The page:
City Folk: Highway engineer Manoj Iha created something remarkable with his federal grants, now he's going to prison for it

City Paper

Less than a week before his moving day, Manoj Jha doesn’t know where he’ll be living. He knows it will be federal prison, he hopes it will be a minimum security camp, but the U.S. Marshals office has not yet told him, as of Tuesday, Nov. 24, where he will be heading when he turns himself in on Dec. 1 as required by the conditions of his sentencing.

“I’m going to get my new glasses,” Jha says by phone after parking his car. (He doesn’t want to drive while talking on the cell phone, which is both unsafe and illegal). “I’m getting an eye exam done so I have a few minutes to talk.”

Jha, the former president of the Maryland Society of Professional Engineers who taught engineering at Morgan State University until last spring, was briefly infamous in November 2012 when federal prosecutors announced an indictment on wire and mail fraud charges. A civil engineer who formerly worked for the state Highway Administration, Jha had won two National Science Foundation grants, totaling $200,000, and basically taken the money, prosecutors said. Stories ran on TV, and in The Sun, the Chronicle of Higher Education, the Baltimore Business Journal, and City Paper.

There was little more coverage of the story until April 2014 when, after a nine-day trial, Jha was convicted on four counts of wire fraud, one count of mail fraud, falsification of records, and theft from a program receiving federal funds. He was sentenced in August to three years in prison and told to pay back $105,726 to the government.

Jha filed an appeal. All the rules and laws he is convicted of breaking are not actually applicable, he says: “I’m sure that I’m innocent. I have been framed by the federal government.”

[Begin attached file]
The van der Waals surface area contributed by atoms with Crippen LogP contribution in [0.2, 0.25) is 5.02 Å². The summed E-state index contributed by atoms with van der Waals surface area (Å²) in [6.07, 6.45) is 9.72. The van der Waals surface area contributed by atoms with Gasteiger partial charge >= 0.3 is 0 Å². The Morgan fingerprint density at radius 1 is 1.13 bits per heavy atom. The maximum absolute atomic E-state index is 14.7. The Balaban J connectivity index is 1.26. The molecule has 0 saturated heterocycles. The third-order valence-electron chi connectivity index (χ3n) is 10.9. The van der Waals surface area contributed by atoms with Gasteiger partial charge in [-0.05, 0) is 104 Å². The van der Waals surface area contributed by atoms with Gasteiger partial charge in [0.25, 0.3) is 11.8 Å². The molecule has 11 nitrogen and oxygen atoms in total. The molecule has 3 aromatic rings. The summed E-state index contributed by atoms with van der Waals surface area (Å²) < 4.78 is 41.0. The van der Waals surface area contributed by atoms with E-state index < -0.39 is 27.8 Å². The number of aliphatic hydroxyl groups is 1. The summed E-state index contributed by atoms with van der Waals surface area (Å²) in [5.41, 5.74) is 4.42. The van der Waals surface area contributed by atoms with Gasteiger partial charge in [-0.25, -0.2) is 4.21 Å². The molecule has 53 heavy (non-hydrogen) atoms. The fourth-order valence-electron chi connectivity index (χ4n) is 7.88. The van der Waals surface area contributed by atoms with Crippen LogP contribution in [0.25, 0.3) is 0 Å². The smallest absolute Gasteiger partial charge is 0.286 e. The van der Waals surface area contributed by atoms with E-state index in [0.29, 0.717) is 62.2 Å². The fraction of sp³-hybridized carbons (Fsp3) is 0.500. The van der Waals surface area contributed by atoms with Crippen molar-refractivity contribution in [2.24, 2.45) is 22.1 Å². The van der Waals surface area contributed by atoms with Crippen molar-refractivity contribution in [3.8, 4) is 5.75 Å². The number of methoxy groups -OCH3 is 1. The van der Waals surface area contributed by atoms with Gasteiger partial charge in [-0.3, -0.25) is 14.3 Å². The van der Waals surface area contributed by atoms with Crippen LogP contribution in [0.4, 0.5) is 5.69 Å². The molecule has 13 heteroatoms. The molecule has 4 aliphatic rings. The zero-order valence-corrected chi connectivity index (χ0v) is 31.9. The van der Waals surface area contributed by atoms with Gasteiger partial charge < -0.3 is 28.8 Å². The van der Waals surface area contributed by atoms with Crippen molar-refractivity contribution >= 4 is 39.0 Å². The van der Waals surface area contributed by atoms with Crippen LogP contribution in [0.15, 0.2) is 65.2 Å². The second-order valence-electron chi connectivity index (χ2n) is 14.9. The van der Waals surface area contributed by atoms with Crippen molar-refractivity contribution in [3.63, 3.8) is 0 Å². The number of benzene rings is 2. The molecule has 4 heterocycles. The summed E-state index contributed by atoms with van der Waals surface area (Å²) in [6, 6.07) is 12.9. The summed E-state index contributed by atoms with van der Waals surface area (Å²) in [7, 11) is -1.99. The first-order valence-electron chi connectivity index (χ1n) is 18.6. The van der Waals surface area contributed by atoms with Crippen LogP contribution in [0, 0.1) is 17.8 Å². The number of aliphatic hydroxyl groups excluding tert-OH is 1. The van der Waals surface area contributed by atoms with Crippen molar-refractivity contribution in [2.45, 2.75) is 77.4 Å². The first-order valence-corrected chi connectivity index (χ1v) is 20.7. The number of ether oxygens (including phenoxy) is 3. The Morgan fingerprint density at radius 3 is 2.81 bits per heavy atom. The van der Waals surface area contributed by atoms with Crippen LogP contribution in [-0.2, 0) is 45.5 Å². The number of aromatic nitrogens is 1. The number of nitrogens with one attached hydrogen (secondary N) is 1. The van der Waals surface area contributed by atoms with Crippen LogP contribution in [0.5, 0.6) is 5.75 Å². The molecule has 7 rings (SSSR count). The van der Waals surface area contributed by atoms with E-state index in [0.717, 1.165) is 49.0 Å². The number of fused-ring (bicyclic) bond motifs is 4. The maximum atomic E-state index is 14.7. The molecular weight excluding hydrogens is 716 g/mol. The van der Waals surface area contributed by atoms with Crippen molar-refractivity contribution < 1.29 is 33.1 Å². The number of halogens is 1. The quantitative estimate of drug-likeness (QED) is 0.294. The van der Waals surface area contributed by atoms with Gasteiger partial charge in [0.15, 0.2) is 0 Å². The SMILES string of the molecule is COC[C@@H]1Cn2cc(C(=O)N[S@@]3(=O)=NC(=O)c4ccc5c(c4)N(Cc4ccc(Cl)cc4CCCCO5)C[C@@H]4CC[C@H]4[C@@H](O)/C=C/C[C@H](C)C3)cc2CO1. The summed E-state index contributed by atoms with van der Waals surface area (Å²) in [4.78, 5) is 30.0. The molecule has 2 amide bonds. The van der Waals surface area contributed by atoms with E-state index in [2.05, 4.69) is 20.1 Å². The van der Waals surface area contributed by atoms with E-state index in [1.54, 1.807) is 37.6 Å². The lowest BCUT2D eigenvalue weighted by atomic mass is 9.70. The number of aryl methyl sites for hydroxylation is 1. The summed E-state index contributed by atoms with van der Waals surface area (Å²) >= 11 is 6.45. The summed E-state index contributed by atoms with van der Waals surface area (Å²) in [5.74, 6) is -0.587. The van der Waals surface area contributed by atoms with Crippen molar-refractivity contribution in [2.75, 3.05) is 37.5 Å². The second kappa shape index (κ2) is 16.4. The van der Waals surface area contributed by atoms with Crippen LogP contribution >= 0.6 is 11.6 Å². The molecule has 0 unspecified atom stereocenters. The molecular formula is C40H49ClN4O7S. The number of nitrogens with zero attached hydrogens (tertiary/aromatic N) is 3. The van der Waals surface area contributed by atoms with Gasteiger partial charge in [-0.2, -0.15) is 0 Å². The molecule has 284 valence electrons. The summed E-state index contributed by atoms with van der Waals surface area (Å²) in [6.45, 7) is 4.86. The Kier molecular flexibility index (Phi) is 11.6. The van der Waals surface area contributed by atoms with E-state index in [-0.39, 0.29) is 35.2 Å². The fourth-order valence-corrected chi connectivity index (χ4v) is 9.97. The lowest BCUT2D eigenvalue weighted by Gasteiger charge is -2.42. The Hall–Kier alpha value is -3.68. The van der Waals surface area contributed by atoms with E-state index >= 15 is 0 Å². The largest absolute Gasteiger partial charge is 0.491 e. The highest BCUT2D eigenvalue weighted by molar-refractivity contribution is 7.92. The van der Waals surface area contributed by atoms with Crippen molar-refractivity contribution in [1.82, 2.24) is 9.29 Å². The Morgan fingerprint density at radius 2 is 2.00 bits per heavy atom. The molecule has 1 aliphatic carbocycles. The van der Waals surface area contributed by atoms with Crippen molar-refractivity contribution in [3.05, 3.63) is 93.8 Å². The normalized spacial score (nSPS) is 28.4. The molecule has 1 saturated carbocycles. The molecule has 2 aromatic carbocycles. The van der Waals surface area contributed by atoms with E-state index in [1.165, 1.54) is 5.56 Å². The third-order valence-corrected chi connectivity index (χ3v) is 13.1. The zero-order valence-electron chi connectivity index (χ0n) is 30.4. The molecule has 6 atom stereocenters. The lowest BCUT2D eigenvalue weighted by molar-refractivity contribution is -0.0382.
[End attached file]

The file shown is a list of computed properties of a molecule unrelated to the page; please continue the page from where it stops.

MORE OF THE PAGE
“This guy’s a hero. He’s a hero. He’s not a criminal,” says Bob Mead, who for years was executive director of the Maryland Society of Professional Engineers. Mead met Jha in the early 2000s when he first started teaching at Morgan State. He says Jha became a friend then because of his boundless energy. He was always willing to testify in Annapolis on behalf of the Society, Mead says.

“He grew up in a town that didn’t have a paved road,” Mead says, “and by the time he’s 35 he’s a leading authority on highway alignment projects. He’s a brilliant, brilliant young man.”

 Mead says Jha, who is now 47, came to the U.S. from India in his early 20s with a bachelor’s in mechanical engineering from  Durgapur’s National Institute of Technology. He then earned his master’s at Old Dominion University and headed to Rensselaer Polytechnic Institute in pursuit of a Ph.D.

 “He decides that’s not his future,” Mead says, and dropped out and took a job with an insurance company for a few months before landing in Maryland at the State Highway Administration. There he discovered a state program that would pay for his schooling, so he enrolled in the University of Maryland and took classes at night while spending his days at the SHA building on Calvert Street.

 During that time he returned to Durgapur to marry his sweetheart, who he brought back to Maryland. They settled in Severn and had two children.

 At the University of Maryland, Jha wrote his civil engineering dissertation on highway alignment. “His dissertation is on what this whole project is about,” Mead says, referring to the project he got grant funding for, the funding he got in trouble over.

 And so it is. Jha defended “A Geographic Information Systems-based Model for Highway Design Optimization” in May 2000 to receive his doctorate. In 2002 Jha established a company, Amar Transportation Research and Consulting, to expand, refine, and commercialize the ideas he developed in his dissertation. He started looking for grants to help pay for the work to be done.